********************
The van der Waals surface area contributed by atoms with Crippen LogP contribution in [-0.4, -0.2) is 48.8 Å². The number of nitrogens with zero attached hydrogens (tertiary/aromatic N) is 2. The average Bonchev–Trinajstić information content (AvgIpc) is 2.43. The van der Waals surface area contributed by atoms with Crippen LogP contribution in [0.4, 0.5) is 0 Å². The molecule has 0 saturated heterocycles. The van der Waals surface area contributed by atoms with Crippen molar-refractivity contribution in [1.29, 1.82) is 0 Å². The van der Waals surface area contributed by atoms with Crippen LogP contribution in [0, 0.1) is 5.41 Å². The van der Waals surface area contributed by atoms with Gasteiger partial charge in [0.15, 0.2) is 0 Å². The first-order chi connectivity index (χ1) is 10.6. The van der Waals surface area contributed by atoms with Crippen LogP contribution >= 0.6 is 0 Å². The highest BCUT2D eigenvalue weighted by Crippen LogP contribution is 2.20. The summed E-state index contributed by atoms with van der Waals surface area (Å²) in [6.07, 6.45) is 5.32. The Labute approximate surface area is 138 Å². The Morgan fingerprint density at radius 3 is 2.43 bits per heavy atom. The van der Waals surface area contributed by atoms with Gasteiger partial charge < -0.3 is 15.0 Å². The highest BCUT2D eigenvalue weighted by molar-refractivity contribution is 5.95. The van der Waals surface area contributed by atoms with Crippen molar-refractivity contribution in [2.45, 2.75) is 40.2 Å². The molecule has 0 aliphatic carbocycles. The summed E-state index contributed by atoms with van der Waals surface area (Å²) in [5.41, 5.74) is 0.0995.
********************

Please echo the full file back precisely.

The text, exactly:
The van der Waals surface area contributed by atoms with Crippen LogP contribution in [-0.4, -0.2) is 48.8 Å². The number of nitrogens with zero attached hydrogens (tertiary/aromatic N) is 2. The average Bonchev–Trinajstić information content (AvgIpc) is 2.43. The van der Waals surface area contributed by atoms with Crippen LogP contribution in [0.4, 0.5) is 0 Å². The molecule has 0 saturated heterocycles. The van der Waals surface area contributed by atoms with Crippen molar-refractivity contribution in [1.29, 1.82) is 0 Å². The van der Waals surface area contributed by atoms with Crippen LogP contribution in [0, 0.1) is 5.41 Å². The van der Waals surface area contributed by atoms with Gasteiger partial charge in [0.15, 0.2) is 0 Å². The first-order chi connectivity index (χ1) is 10.6. The van der Waals surface area contributed by atoms with Crippen LogP contribution >= 0.6 is 0 Å². The highest BCUT2D eigenvalue weighted by Crippen LogP contribution is 2.20. The summed E-state index contributed by atoms with van der Waals surface area (Å²) in [6.07, 6.45) is 5.32. The Labute approximate surface area is 138 Å². The Morgan fingerprint density at radius 3 is 2.43 bits per heavy atom. The van der Waals surface area contributed by atoms with Gasteiger partial charge < -0.3 is 15.0 Å². The highest BCUT2D eigenvalue weighted by molar-refractivity contribution is 5.95. The van der Waals surface area contributed by atoms with Crippen molar-refractivity contribution in [2.45, 2.75) is 40.2 Å². The molecule has 0 aliphatic carbocycles. The summed E-state index contributed by atoms with van der Waals surface area (Å²) in [5.41, 5.74) is 0.0995.